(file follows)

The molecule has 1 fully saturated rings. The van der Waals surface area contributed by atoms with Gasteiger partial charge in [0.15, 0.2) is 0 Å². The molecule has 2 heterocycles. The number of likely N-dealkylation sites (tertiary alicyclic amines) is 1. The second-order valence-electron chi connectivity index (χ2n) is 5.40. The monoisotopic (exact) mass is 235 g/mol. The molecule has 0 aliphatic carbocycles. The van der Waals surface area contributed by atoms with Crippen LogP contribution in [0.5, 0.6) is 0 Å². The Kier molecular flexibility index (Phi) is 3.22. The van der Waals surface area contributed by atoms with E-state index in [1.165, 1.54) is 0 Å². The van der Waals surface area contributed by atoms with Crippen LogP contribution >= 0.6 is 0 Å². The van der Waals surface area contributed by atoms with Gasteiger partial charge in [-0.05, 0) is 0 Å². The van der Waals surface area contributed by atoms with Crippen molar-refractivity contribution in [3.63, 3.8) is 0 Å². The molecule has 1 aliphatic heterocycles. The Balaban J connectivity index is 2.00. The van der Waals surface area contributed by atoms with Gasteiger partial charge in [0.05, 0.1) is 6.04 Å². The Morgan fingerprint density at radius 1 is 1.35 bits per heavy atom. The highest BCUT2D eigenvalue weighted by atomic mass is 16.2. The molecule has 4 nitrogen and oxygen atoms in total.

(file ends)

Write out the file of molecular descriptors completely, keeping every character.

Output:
The molecule has 1 fully saturated rings. The van der Waals surface area contributed by atoms with Gasteiger partial charge in [0.15, 0.2) is 0 Å². The molecule has 2 heterocycles. The number of likely N-dealkylation sites (tertiary alicyclic amines) is 1. The second-order valence-electron chi connectivity index (χ2n) is 5.40. The monoisotopic (exact) mass is 235 g/mol. The molecule has 0 aliphatic carbocycles. The van der Waals surface area contributed by atoms with Crippen LogP contribution in [0.5, 0.6) is 0 Å². The Kier molecular flexibility index (Phi) is 3.22. The van der Waals surface area contributed by atoms with E-state index in [1.165, 1.54) is 0 Å². The van der Waals surface area contributed by atoms with Crippen LogP contribution >= 0.6 is 0 Å². The van der Waals surface area contributed by atoms with Gasteiger partial charge in [-0.05, 0) is 0 Å². The van der Waals surface area contributed by atoms with Crippen molar-refractivity contribution in [3.63, 3.8) is 0 Å². The molecule has 1 aliphatic heterocycles. The Balaban J connectivity index is 2.00. The van der Waals surface area contributed by atoms with Gasteiger partial charge in [0.05, 0.1) is 6.04 Å². The Morgan fingerprint density at radius 1 is 1.35 bits per heavy atom. The highest BCUT2D eigenvalue weighted by atomic mass is 16.2. The molecule has 4 nitrogen and oxygen atoms in total.